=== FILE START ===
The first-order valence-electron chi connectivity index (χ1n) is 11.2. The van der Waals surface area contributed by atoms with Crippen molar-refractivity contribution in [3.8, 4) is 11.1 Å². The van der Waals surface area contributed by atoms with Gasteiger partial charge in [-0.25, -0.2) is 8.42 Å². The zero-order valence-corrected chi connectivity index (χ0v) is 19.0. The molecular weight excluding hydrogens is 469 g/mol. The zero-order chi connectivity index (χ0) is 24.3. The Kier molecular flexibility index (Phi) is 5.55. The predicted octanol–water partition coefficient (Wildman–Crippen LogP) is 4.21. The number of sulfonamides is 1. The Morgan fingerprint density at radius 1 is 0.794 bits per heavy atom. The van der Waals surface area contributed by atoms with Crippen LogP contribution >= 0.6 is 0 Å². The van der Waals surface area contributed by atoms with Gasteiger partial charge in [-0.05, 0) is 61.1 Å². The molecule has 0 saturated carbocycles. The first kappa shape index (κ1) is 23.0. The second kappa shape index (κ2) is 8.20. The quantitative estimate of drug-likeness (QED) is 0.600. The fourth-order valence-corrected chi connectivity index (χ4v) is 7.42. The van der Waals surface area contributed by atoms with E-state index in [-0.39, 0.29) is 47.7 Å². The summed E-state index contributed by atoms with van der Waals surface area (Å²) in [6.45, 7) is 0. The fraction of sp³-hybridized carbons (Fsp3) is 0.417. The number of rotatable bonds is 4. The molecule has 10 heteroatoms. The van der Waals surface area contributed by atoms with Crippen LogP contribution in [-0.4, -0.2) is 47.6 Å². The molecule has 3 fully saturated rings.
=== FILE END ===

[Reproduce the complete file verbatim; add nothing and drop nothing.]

The first-order valence-electron chi connectivity index (χ1n) is 11.2. The van der Waals surface area contributed by atoms with Crippen molar-refractivity contribution in [3.8, 4) is 11.1 Å². The van der Waals surface area contributed by atoms with Gasteiger partial charge in [-0.25, -0.2) is 8.42 Å². The zero-order valence-corrected chi connectivity index (χ0v) is 19.0. The molecular weight excluding hydrogens is 469 g/mol. The zero-order chi connectivity index (χ0) is 24.3. The Kier molecular flexibility index (Phi) is 5.55. The predicted octanol–water partition coefficient (Wildman–Crippen LogP) is 4.21. The number of sulfonamides is 1. The Morgan fingerprint density at radius 1 is 0.794 bits per heavy atom. The van der Waals surface area contributed by atoms with Crippen LogP contribution >= 0.6 is 0 Å². The van der Waals surface area contributed by atoms with Gasteiger partial charge in [-0.05, 0) is 61.1 Å². The molecule has 0 saturated carbocycles. The first kappa shape index (κ1) is 23.0. The second kappa shape index (κ2) is 8.20. The quantitative estimate of drug-likeness (QED) is 0.600. The fourth-order valence-corrected chi connectivity index (χ4v) is 7.42. The van der Waals surface area contributed by atoms with E-state index in [-0.39, 0.29) is 47.7 Å². The summed E-state index contributed by atoms with van der Waals surface area (Å²) in [6.45, 7) is 0. The fraction of sp³-hybridized carbons (Fsp3) is 0.417. The number of rotatable bonds is 4. The molecule has 10 heteroatoms. The van der Waals surface area contributed by atoms with Crippen LogP contribution in [-0.4, -0.2) is 47.6 Å². The molecule has 3 fully saturated rings.